Mat 19:16 And, behold, one came and said unto him, Good Master, what good thing shall I do, that I may have eternal life?
Mat 19:17 And he said unto him, Why callest thou me good? there is none good but one, that is, God: but if thou wilt enter into life, keep the commandments.
Mat 19:18 He saith unto him, Which? Jesus said, Thou shalt do no murder, Thou shalt not commit adultery, Thou shalt not steal, Thou shalt not bear false witness,
Mat 19:19 Honour thy father and thy mother: and, Thou shalt love thy neighbour as thyself.
Mat 19:20 The young man saith unto him, All these things have I kept from my youth up: what lack I yet?

Note that in answer to the question regarding eternal life, Jesus omits those commandments dealing with worship of God. Can we logically conclude that because of its omission the commandment regarding worship of other gods (Exo. 20:3) had been abolished? No, it would be foolish to assume that. Had the commandment against bowing down before idols (Exo. 20:4-5) also been abolished? No. Had the commandment forbidding taking the name of God in vain (Exo. 20:7) been abolished? No. It is absurd to conclude these commandments were abolished by Jesus simply because He did not mention them. How can anyone conclude, then, that the one commandment that calls us to remember the sabbath day to keep it holy is not included when Jesus said, in answer to the question "if thou wilt enter into life, keep the commandments." Surely it was included implicitly as a commandment to be kept, therefore Jesus did teach the keeping of the seventh day Sabbath when He said "keep the commandments."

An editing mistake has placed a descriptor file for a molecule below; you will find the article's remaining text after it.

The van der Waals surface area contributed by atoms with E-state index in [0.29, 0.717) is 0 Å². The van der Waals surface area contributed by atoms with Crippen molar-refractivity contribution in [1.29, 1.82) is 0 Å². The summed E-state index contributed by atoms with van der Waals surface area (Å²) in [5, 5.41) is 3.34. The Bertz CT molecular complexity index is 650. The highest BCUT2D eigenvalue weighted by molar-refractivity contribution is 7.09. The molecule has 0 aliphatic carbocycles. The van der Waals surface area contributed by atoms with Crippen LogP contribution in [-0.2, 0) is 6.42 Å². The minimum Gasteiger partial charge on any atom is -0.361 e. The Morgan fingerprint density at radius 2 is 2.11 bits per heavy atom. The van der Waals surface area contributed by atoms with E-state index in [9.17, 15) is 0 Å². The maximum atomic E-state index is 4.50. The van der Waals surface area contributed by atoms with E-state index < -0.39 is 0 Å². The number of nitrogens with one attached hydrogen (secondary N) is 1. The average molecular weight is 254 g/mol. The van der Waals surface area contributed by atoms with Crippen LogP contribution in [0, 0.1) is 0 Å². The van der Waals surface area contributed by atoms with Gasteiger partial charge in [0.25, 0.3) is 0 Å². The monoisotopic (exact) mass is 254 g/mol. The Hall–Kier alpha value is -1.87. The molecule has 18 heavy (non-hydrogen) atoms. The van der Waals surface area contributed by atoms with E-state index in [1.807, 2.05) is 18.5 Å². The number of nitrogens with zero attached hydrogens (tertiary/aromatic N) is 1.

See: The Seal of God in the Old and New Covenants.

Jesus also taught this:

Mat 5:18 For verily I say unto you, Till heaven and earth pass, one jot or one tittle shall in no wise pass from the law, till all be fulfilled.